Twenty five years ago, an unprecedented 17,000 participants and 30,000 activists, mostly women, streamed into Beijing for the opening of the Fourth World Conference on Women in September 1995.
They were remarkably diverse, coming from around the globe, but they had a single purpose in mind: gender equality and the empowerment of all women, everywhere.
By the time the conference closed, it had produced the Beijing Declaration and Platform for Action, the most progressive blueprint ever for advancing women’s rights. It was uunanimously adopted by 189 countries at the Fourth World Conference on Women in 1995.
As a defining framework for change, the Beijing Platform for Action made comprehensive commitments under 12 critical areas of concern. A quarter of century later, it remains a powerful source of guidance and inspiration.
At the Beijing Conference on Women in 1995, Hillary Rodham Clinton pronounced ‘women’s rights are human rights’ – a catchcry that has shaped approaches to gender equality in the years since. 1995 was a high point in international cooperation to secure commitments in language and intention for women’s rights.
Arguably, we have not seen such an unequivocal statement of support for women and girls since. In no area of women’s participation — in economic or public life — have we achieved what we aspired to in 1995.
This year, the annual United Nations Commission on the Status of Women (CSW) was cancelled due to COVID-19. While a declaration was resolved after intense negotiations, primarily among Member States, the lack of opportunity for widespread, large scale participation by civil society is an unfortunate outcome of this decision.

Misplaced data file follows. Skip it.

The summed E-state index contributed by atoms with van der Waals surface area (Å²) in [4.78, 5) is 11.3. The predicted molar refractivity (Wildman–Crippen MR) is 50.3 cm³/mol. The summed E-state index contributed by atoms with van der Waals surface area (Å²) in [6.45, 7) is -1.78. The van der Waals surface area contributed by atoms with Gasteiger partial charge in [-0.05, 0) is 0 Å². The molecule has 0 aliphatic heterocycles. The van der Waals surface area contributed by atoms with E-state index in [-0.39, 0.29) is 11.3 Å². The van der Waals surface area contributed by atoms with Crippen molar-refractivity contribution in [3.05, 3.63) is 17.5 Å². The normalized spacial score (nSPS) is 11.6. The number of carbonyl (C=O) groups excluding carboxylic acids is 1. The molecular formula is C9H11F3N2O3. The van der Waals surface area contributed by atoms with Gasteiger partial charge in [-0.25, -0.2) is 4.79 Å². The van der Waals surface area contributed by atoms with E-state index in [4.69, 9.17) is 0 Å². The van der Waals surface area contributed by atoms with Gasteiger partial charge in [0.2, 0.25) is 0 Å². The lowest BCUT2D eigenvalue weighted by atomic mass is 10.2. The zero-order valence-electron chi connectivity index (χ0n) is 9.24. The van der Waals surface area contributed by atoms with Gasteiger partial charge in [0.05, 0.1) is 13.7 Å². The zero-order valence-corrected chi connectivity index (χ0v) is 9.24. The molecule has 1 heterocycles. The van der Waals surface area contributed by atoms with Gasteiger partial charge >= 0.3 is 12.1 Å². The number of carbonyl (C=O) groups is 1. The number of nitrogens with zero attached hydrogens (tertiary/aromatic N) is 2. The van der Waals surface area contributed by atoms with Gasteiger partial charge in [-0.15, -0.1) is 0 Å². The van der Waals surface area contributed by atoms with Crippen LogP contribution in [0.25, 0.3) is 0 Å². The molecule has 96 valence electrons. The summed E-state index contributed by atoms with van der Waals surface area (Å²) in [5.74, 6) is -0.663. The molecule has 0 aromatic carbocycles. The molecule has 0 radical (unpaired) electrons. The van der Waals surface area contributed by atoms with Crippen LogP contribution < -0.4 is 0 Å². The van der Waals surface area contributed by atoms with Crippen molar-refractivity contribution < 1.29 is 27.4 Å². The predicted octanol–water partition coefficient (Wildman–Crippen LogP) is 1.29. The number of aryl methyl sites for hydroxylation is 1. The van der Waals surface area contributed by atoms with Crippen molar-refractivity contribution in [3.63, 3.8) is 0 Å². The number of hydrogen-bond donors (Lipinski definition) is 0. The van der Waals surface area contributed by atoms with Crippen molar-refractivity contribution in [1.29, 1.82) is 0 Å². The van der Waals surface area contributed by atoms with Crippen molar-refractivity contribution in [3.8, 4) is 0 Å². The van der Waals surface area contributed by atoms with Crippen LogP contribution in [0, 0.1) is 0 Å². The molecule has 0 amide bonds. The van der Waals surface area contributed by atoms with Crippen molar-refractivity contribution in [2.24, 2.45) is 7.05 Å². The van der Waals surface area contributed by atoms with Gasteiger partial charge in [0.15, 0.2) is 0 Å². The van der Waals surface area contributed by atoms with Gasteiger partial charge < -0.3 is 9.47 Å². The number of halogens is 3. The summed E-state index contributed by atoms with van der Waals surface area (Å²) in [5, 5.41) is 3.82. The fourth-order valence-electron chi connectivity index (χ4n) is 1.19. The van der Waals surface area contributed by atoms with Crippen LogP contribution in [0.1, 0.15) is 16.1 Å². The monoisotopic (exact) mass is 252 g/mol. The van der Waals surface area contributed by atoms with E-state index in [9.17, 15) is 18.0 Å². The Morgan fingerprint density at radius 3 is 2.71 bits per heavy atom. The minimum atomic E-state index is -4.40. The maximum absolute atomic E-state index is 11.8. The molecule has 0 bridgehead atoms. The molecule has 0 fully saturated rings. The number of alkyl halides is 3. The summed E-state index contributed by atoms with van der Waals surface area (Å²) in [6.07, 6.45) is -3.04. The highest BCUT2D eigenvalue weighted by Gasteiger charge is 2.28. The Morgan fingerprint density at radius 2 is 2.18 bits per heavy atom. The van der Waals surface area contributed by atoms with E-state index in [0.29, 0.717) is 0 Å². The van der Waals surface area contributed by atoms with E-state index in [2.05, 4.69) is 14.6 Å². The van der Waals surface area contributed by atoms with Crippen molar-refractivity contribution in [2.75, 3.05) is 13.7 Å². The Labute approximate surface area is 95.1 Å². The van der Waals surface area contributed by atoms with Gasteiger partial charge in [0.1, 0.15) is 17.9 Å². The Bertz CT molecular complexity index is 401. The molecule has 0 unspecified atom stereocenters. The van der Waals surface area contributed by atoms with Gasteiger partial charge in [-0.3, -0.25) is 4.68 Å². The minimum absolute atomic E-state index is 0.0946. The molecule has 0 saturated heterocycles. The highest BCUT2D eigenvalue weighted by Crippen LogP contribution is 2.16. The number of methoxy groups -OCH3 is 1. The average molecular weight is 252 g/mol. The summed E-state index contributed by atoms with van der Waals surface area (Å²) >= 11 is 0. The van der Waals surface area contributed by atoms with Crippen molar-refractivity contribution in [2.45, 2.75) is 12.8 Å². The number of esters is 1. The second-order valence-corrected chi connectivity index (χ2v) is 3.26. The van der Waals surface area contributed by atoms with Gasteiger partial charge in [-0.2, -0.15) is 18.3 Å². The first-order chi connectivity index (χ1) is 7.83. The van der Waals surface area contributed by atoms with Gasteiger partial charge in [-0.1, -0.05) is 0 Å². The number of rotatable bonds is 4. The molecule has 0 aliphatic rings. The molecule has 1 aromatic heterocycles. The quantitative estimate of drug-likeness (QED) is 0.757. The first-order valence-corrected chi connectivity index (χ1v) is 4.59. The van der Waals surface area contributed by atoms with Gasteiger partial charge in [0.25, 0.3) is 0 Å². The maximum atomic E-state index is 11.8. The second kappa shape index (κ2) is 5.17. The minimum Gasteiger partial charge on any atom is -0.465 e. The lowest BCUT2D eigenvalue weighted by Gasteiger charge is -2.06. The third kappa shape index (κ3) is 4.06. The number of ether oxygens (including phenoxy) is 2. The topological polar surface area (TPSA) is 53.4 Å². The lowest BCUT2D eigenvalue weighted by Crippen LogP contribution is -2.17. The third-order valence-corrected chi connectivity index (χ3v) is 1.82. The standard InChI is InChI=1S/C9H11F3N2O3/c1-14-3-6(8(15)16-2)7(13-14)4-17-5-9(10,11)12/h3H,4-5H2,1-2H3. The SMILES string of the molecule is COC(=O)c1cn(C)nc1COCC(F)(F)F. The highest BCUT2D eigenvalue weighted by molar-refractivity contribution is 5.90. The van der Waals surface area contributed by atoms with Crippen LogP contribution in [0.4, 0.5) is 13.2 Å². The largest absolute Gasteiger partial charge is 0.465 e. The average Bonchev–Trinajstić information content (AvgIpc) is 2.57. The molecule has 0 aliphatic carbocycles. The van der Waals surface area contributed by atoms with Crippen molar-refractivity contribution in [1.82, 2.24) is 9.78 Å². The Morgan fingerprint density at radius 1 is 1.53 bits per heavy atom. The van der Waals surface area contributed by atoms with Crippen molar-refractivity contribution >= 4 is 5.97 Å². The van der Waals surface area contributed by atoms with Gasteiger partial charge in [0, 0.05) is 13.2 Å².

In the weeks since that meeting was due to proceed, organisations, policy makers and activists around the globe – including the YWCA – have continued to highlight the ongoing issues affecting women and girls.
A snapshot of the life of women and girls globally makes it clear how much work lies ahead.
These challenges are magnified in many countries, including in our region.
Australia, of course, is not immune to gendered violence, as we have seen in its most heinous form in recent months, nor have we achieved gender equality – no one country has – and our efforts to achieve this require greater momentum.
Gender inequality is not the same thing for all women.
Racism, colonisation, ableism, homophobia and transphobia: these and other forms of discrimination and disadvantage intersect with gender inequality to affect the nature and experience of gender inequality. So, any approach must be an intersectional one.
I know this is one of the reasons that the YWCA Australia has supported the Women’s Rights Caucus Issues Feminist Declaration Marking 25th Anniversary of the Beijing Declaration and Platform for Action. It is part of ensuring an intersectional and progressive approach to gender equality.
As the Y notes, the Feminist Declaration outlines “a bold and urgent agenda for gender equality and the human rights of all women and girls, and centres the critical role of civil society organisations advocating for accountability in policy and programs meant to promote, protect, and fulfil human rights for all.”
I know that YWCA Australia is a feminist organisation at the forefront of empowering young women. Your work gives us hope for the future, as well as the here and now.
I have been proud to work with you for most of my working life! And it gives me great pleasure to guest edit April’s edition of MISSives and to highlight the work you are doing.
Natasha Stott Despoja
Chair, Our Watch
We’re proud to announce that Natasha Stott Despoja will be guest-editing the April edition of our email newsletter MISSives!
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